Fort Myers Probate Attorney
What Is Probate?
Probate is a legal process that occurs after a person's death. The state uses it to identify and distribute the decedent’s property to the rightful beneficiaries or heirs. It can also protect property from creditors. In many cases, probate takes care of a decedent’s debts.
Wills are central to probate. If a decedent has left a will, probate ensures their property is distributed as the will directs. If none exists, then probate will adhere to Florida statutes for handling a decedent’s property.
Probate is a difficult process and there are a variety of disputes that can arise. This is why it is crucial to seek legal representation. At Daniels Law, P.A., our probate attorney in Fort Myers has helped numerous individuals and families navigate this process. Our firm also handles most matters virtually, which can make receiving legal counsel incredibly convenient.
The Two Main Types of Probate in Florida
There are two main types of probate in Florida:
- Formal Administration: This process is typically for a decedent with assets that exceed $75,000 (not including homestead), or when there are disputes among beneficiaries or creditors.
- Summary Administration: This is generally for when a decedent’s assets are below $75,000, or in cases where more than 2 years have gone by since the decedent’s passing.
Aside from the dollar amounts these types of probate concerns there are some key differences. Summary probate is generally a quicker and simpler process than administration probate. The court can issue an order closing the estate as early as two weeks after filing, whereas administration probate can take several months or even years to complete. Additionally, in summary probate, the court's involvement is minimal. Once the required documents are filed, a judge usually issues an order without requiring further appearances. In contrast, administration probate often involves regular court appearances and features a greater degree of judicial oversight.
Does Every Estate in Florida Have to Go Through Probate?
Not every estate in Florida must go through probate. For example, estates that would qualify for summary administration can avoid probate. Below you will find other examples of situations in which probate is not necessary.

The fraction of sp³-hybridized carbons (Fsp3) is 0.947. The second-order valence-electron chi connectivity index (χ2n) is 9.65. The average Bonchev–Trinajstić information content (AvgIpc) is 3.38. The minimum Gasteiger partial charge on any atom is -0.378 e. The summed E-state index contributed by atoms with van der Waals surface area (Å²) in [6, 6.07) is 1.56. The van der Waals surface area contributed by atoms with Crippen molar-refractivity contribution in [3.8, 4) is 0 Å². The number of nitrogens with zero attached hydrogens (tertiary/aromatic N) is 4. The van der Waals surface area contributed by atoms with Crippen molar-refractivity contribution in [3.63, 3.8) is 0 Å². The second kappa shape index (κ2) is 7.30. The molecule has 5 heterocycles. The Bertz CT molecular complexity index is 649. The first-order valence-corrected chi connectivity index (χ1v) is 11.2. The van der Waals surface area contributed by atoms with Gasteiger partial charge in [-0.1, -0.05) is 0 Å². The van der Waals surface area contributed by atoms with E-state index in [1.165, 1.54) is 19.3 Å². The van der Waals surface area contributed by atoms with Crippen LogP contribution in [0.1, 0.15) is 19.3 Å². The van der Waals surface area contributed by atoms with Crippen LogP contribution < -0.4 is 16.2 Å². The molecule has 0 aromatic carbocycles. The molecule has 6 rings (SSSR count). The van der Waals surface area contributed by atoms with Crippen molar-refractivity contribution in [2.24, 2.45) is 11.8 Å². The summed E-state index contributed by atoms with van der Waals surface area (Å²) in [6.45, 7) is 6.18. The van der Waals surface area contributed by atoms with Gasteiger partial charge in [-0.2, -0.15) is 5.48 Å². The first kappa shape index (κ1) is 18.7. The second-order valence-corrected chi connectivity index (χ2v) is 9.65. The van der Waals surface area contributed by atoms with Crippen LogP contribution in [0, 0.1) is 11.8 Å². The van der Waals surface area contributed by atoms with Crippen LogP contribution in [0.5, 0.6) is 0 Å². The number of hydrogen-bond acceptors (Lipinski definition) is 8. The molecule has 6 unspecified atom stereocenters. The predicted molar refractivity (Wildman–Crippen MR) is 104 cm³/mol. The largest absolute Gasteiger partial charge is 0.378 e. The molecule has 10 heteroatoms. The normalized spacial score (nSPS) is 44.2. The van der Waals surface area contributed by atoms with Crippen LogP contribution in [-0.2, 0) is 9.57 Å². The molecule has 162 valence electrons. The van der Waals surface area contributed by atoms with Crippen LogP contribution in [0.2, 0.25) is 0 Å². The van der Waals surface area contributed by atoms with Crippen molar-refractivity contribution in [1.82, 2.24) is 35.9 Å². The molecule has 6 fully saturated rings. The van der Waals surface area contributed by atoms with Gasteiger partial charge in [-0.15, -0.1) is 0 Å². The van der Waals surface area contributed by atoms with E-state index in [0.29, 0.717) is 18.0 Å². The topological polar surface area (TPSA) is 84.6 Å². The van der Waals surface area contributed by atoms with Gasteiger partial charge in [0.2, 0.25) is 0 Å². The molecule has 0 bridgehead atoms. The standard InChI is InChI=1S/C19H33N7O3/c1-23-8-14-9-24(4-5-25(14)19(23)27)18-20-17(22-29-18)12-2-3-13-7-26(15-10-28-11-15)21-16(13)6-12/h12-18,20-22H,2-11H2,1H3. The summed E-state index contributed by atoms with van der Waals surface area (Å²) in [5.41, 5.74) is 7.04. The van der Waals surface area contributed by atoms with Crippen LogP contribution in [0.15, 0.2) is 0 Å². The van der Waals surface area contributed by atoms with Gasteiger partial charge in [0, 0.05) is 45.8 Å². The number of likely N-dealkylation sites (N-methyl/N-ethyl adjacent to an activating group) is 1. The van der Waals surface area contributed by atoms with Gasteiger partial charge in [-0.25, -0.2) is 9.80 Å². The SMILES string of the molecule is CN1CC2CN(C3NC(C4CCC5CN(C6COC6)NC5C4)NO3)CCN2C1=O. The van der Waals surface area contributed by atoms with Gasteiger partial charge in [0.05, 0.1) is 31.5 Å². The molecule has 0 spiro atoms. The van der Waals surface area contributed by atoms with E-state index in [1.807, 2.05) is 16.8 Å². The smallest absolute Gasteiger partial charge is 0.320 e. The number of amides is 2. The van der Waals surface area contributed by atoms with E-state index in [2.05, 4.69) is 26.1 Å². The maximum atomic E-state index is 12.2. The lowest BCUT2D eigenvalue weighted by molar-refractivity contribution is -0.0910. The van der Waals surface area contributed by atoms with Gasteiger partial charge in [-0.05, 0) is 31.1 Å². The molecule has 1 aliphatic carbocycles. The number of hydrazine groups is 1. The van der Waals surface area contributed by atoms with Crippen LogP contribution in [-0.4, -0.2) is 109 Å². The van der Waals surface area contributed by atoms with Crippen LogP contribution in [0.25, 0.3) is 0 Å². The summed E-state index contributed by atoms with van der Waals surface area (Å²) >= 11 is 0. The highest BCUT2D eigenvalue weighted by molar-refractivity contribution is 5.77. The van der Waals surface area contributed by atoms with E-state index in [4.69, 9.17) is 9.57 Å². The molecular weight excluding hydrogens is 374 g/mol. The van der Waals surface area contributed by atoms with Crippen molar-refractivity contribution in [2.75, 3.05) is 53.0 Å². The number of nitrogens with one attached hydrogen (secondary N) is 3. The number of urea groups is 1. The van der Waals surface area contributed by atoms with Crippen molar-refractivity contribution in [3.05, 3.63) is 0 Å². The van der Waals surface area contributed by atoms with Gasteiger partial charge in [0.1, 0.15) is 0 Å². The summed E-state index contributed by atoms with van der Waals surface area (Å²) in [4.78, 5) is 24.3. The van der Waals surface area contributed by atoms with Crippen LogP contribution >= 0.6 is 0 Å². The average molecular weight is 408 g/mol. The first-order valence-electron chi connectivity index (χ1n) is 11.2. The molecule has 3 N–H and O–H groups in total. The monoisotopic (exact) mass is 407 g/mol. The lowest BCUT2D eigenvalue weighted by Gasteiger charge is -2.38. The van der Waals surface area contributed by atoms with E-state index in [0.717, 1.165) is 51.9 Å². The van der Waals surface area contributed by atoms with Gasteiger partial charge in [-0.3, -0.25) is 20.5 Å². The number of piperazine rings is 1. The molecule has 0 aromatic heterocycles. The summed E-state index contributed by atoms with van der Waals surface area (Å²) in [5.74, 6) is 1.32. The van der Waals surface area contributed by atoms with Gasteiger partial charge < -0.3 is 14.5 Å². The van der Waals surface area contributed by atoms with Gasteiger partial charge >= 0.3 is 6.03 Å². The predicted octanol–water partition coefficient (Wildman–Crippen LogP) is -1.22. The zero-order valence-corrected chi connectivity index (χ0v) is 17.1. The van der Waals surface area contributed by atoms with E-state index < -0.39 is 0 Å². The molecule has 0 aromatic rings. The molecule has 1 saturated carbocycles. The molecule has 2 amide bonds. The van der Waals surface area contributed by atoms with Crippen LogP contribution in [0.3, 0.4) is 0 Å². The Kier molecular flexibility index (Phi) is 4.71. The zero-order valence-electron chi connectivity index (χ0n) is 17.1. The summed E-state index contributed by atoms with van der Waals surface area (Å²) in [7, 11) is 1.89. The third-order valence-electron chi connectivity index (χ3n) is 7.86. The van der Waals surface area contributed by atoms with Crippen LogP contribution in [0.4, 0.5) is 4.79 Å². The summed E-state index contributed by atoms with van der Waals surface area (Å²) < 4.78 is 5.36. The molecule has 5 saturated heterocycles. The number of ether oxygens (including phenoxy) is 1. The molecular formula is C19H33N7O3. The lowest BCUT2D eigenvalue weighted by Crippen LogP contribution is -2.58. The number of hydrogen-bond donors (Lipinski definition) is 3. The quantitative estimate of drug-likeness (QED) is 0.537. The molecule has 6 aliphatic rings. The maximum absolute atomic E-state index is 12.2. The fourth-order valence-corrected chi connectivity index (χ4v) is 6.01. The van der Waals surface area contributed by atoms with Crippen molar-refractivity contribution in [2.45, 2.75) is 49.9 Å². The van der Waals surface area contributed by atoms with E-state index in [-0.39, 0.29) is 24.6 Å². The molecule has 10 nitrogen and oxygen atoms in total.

These include cases when the decedent:
- Owned property jointly with someone who has the right of survivorship.
- Had assets in a living trust.
- Had bank accounts or other financial assets that were designated as "payable on death" to a designated beneficiary.
- Had life insurance policies with named beneficiaries.
Creditor Claims Against an Estate
Any creditors to which the decedent owed money must file a claim against the estate before they can be paid. Once creditors make their claim for payment, the personal representative of the estate has an opportunity to object to the claim. If a claim is valid, it can only be paid in the order of priority outlined in the Florida statutes, and only if there are funds or assets available.
Why Hire a Probate Attorney?
Dealing with the loss of a loved one is difficult enough. The last thing anyone wants to handle during this time is the complex and often confusing probate process. For this reason, it is crucial to consider hiring a trusted attorney to guide you as you seek what is rightfully yours. From helping understand the particulars of Florida’s probate process to advocating for your best interests, our probate attorney in Fort Myers can assist you. Plus, at Daniels Law, P.A., we offer virtual services that make working with us convenient.
"Theresa was knowledgeable and spoke in terms that were understandable... definitely a five-star lawyer."- Diane S.
"She was there early on the day of the adoption and was very friendly."- Victoria M.
"Communication was constant and straightforward, and follow-up was fantastic."- Christopher B.
"Working with Daniels Law was a breeze! People normally say the adoption process is a hassle but thanks to Theresa, I can’t relate."- Shantia E.